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  • imageGlucocorticoid secretion from the adrenal cortex is stimulated by adrenocorticotropic hormone (ACTH) or corticotropin that is released from the anterior pituitary in response to the hypothalamic-mediated release of corticotropin-releasing hormone (CRH).

  • imageTo ensure the proper treatment of Cushing syndrome requires diagnostic procedures to (1) establish the presence of hypercortisolism and (2) discover the underlying etiology of the disease.

  • imageThe rationale for treating Cushing syndrome is to reduce the morbidity and mortality resulting from disorders such as diabetes mellitus, cardiovascular disease, and electrolyte abnormalities.

  • imageThe treatment of choice for both ACTH-dependent and ACTH-independent Cushing syndrome is surgery. Pharmacologic agents are reserved for adjunctive therapy, refractory cases, or inoperable disease.

  • imagePharmacologic agents that may be used to manage the patient with Cushing syndrome include steroidogenesis inhibitors, adrenolytic agents, neuromodulators of ACTH release, and glucocorticoid-receptor blocking agents.

  • imageSpironolactone, a competitive aldosterone-receptor antagonist, is the drug of choice in bilateral adrenal hyperplasia (BAH)–dependent hyperaldosteronism.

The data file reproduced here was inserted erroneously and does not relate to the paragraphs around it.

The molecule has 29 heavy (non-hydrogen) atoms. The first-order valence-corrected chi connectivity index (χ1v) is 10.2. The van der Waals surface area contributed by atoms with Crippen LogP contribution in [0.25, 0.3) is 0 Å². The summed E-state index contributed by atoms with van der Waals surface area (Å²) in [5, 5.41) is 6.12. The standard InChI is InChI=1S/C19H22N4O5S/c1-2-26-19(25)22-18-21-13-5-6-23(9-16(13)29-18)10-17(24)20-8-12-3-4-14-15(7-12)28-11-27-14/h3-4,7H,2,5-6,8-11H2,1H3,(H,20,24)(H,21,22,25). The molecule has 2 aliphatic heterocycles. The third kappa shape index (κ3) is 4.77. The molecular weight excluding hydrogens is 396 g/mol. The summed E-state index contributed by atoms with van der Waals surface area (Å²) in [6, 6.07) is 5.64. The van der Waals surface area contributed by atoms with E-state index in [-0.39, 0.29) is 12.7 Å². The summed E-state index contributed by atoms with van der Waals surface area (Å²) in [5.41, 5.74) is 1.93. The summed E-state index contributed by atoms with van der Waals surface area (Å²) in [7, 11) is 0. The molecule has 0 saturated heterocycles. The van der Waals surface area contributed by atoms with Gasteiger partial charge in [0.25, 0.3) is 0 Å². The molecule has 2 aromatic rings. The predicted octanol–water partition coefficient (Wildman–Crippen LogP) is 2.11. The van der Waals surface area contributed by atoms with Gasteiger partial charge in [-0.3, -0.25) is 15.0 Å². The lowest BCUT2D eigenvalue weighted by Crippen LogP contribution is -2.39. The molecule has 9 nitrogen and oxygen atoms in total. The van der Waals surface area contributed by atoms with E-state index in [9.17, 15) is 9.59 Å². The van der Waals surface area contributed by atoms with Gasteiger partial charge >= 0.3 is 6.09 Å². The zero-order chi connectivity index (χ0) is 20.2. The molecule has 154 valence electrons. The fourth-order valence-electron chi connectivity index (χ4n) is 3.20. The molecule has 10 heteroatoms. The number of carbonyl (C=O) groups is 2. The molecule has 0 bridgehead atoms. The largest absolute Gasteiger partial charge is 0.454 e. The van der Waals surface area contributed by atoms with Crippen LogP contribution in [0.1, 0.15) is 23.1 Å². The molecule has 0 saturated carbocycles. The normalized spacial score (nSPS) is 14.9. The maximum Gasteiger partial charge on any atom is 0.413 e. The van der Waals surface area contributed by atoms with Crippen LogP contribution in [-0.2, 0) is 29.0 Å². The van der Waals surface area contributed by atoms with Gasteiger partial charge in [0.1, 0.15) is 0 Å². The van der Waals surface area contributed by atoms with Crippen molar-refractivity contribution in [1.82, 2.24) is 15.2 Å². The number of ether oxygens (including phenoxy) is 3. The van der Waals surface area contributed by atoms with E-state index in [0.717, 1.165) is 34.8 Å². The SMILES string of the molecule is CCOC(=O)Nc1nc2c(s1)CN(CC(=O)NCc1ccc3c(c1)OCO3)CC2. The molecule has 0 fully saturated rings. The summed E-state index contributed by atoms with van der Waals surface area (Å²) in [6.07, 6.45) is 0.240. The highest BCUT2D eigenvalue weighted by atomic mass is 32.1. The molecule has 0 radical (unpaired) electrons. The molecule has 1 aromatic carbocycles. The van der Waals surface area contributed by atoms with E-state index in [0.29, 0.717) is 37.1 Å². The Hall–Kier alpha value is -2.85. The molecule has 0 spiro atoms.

• imageAddison disease (primary adrenal insufficiency) is a state of deficiency in cortisol, aldosterone, and various androgens due to the loss of function in all regions of the adrenal cortex.

  • imageSecondary adrenal insufficiency usually results from exogenous steroid use, leading to hypothalamic–pituitary–adrenal (HPA)–axis suppression followed by a decrease in ACTH release, and low levels of androgens and cortisol.

  • imageVirilism results from the excessive secretion of androgens from the adrenal gland and often manifests as hirsutism in females.



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  • Create a table with mechanisms for drug-induced secondary adrenal insufficiency


The adrenals are small endocrine glands located atop each kidney that produce several hormones that regulate blood pressure, metabolism, immune response, stress response, and other bodily functions. Under- or over-production of these hormones cause a constellation of symptoms and most commonly result in Cushing Syndrome (hypercortisolism), Addison’s disease (adrenal insufficiency), or hyperaldosteronism. Adrenal disorders affecting the hormone cortisol are rare, typically effecting fewer than 1 person in a thousand. On the other hand, aldosterone-related disorders, particularly hyperaldosteronism, are relatively common. Left untreated, complications from these disorders can include organ damage, physical manifestations, electrolyte abnormalities, cardiovascular crises, and even death. Thus, prompt identification and treatment is critical. Screening and management of these conditions lower the risk of complication, increase life expectancy, and improve quality of life for those affected.1


The adrenal glands are located on the upper poles of each kidney (Fig. 97-1). On average, each adrenal gland weighs 4 g and is 2 to 3 cm in width and 4 to 6 cm in length. The gland is fed by small arteries from the abdominal aorta and renal and phrenic arteries. Drainage of ...

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